Native & Naturalized Plants of the Carolinas & Georgia


224

Shrub; Tree
Perennial
Dioecious
Has milky sap (latex)

Non-native: east Asia
Documented growing wild in GA NC SC

Common

Look for it in urban lots, disturbed areas, roadsides, per Weakley's Flora

map
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INVASIVE

This plant is causing problems in natural areas outside its native range, according to authorities such as:

Alabama Invasive Plant Council, 2012
Brooklyn Botanic Garden
Georgia Exotic Pest Plant Council, 2006
Kentucky Exotic Pest Plant Council, 2013
Mid-Atlantic Exotic Pest Plant Council
SC Exotic Pest Plant Council, 2014
Tennessee Exotic Pest Plant Council, 2009
US Forest Service Southern Research Station

 

LEAVES:
Deciduous
Simple
Alternate, opposite, or whorled

FLOWER:
Spring
Yellowish-green
Unisexual
Radially symmetrical
4 sepals
Petals absent
4 stamens in staminate flowers
Superior ovary

FRUIT:
Summer/Fall
Reddish
Multiple of drupes

 

TO LEARN MORE about this plant, look it up in a good book!



Spermatophytes (seed plants): Angiosperms (flowering plants): Eudicots: Core Eudicots: Rosids: Fabids: Rosales

WEAKLEY'S FLORA (11/30/12):
Broussonetia papyrifera   FAMILY Moraceae

SYNONYMOUS WITH PLANTS NATIONAL DATABASE:
Broussonetia papyrifera   FAMILY Moraceae

SYNONYMOUS WITH VASCULAR FLORA OF THE CAROLINAS (1968) 057-01-001:
Broussonetia papyrifera   FAMILY Moraceae

SYNONYMOUS WITH Manual of the Southeastern Flora (Small, 1933)
Papyrius papyriferus

 

COMMON NAME:
Paper Mulberry


Click or hover over the thumbnails to see larger pictures.

image of Broussonetia papyrifera

USDA-NRCS PLANTS Database / Britton, N.L., and A. Brown. 1913    pnd_papa32_001_lvd

        

image of Broussonetia papyrifera

JK Marlow    s050316_j

March    Rutherford County    NC

Leaf scars opposite; terminal bud lacking; buds visible, scaled; twigs hairy

image of Broussonetia papyrifera

Gill Newberry    gn04_b_papyrifera_flowers

April        

Male flowers in catkins similar to those of Morus, per Trees of the Southeastern United States.

image of Broussonetia papyrifera

JK Marlow    jkm080505_009

May    Spartanburg County    SC

Chinquapin Greenway

Most of the plants in the Southeast are male, with only staminate flowers, per Woody Plants of the Southeastern US: A Winter Guide.

image of Broussonetia papyrifera

JK Marlow    jkm0406m_14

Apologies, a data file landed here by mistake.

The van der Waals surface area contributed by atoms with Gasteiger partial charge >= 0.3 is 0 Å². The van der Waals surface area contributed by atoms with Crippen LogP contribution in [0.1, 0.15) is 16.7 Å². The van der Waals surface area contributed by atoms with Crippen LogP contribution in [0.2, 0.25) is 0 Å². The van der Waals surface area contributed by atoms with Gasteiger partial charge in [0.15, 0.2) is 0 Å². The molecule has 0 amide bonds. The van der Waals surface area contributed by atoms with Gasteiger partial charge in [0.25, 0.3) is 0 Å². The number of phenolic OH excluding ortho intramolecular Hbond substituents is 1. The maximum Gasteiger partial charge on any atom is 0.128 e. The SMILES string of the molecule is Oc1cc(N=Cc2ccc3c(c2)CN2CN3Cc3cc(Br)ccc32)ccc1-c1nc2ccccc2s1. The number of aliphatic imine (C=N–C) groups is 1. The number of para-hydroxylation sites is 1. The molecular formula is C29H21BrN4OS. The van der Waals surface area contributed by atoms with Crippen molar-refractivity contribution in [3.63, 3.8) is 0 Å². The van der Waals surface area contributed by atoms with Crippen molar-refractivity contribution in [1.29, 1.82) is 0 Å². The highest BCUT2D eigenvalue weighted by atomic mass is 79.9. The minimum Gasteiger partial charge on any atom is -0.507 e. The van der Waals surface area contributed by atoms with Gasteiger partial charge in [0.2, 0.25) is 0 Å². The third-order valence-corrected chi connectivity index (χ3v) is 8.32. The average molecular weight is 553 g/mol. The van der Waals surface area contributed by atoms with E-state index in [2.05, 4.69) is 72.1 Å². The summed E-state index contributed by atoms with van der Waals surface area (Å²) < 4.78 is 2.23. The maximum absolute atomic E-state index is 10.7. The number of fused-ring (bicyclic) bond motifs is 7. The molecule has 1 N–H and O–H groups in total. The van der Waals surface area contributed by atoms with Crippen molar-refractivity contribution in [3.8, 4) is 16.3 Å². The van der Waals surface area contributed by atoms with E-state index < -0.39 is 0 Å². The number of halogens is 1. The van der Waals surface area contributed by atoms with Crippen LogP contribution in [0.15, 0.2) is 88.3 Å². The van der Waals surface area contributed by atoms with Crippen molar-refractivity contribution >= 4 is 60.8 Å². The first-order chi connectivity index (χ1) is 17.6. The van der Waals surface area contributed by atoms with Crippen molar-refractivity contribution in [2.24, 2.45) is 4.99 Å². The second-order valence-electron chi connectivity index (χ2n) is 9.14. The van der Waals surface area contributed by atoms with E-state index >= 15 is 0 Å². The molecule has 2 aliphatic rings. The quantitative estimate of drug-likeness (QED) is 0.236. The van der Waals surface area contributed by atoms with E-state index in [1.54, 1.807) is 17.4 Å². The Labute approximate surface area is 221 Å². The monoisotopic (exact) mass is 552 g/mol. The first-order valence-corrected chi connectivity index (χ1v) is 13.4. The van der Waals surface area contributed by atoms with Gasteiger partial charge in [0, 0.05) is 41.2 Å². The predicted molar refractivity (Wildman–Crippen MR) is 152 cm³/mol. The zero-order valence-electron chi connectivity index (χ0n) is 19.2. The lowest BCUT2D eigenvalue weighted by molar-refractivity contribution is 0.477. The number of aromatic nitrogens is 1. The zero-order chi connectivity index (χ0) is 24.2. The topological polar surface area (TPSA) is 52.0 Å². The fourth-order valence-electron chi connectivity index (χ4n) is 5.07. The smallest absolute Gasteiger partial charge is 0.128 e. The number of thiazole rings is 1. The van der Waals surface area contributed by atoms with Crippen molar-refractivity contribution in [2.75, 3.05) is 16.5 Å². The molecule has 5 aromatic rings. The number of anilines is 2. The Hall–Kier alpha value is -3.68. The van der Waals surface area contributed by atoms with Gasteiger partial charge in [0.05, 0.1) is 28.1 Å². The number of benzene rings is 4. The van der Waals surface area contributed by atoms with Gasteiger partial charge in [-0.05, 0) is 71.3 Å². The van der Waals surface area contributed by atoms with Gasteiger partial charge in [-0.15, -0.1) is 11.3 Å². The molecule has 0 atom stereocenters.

June    Greenville County    SC

Bunched Arrowhead Heritage Preserve

image of Broussonetia papyrifera

JK Marlow    s040603_ad

June    Mecklenburg County    NC

Parking lot

Upper leaf surfaces are scabrous; lower surfaces velvety pubescent, per Native Trees of the Southeast, An Identification Guide.

image of Broussonetia papyrifera

JK Marlow    s040603_bc

June    Mecklenburg County    NC

Parking lot

Leaves are lobed or unlobed, with lobed leaves more common on sprouts, per Native Trees of the Southeast, An Identification Guide.


click here to see other plants that look similar to this COMPARE leaves of Mulberry species

image of Broussonetia papyrifera

Richard and Teresa Ware    rtw_b_papyrifera_2

August        

image of Broussonetia papyrifera

Gill Newberry    gn09_b_branch_tip

September        

image of Broussonetia papyrifera

Gill Newberry    gn09_b_papyrifera

September        

image of Broussonetia papyrifera

Gill Newberry    gn09_b_papyrifera_bark

September        

image of Broussonetia papyrifera

Gill Newberry    gn09_b_papyrifera_leaf

September        

image of Broussonetia papyrifera

Gill Newberry    gn09_b_papyrifera_stem

September        

Twigs of the current year densely hairy, per Trees of the Southeastern United States.

image of Broussonetia papyrifera

JK Marlow    jkm0410m_14

October    Greenville County    SC

Bunched Arrowhead Heritage Preserve

image of Broussonetia papyrifera

JK Marlow    jkm121006_268

October    Washington County    VA

Virginia Creeper Trail

Leaves have three prominent veins at the base, per Trees of the Southeastern United States.

image of Broussonetia papyrifera

JK Marlow    jkm121006_269

October    Washington County    VA

Virginia Creeper Trail

Twigs & petioles have long, spreading, glassily transparent hairs, per Native Trees of the Southeast, An Identification Guide.

image of Broussonetia papyrifera

Richard and Teresa Ware    rtw_b_papyrifera_1

December    Floyd County    GA

image of Broussonetia papyrifera

James H. Miller, USDA Forest Service, Bugwood.org    bug_1539110

Month Unknown        

Most of the plants in the Southeast male, producing only staminate flowers, per Woody Plants of the Southeastern US: A Winter Guide.

image of Broussonetia papyrifera

James H. Miller, USDA Forest Service, Bugwood.org    bug_1539112

Month Unknown        

image of Broussonetia papyrifera

Chuck Bargeron, University of Georgia, Bugwood.org    bug_2308106

Month Unknown        

image of Broussonetia papyrifera

Amy Richard, University of Florida, Bugwood.org    bug_5349036

Month Unknown        

Fruit rare in Southeast, globular, compound, orange turning reddish-purple, per A Field Guide for the Identification of Invasive Plants in Southern Forests.

image of Broussonetia papyrifera

James H. Miller, USDA Forest Service, Bugwood.org    bug_5421958

Month Unknown        

image of Broussonetia papyrifera

Chris Evans, Illinois Wildlife Action Plan, Bugwood.org    bug_5476536

Month Unknown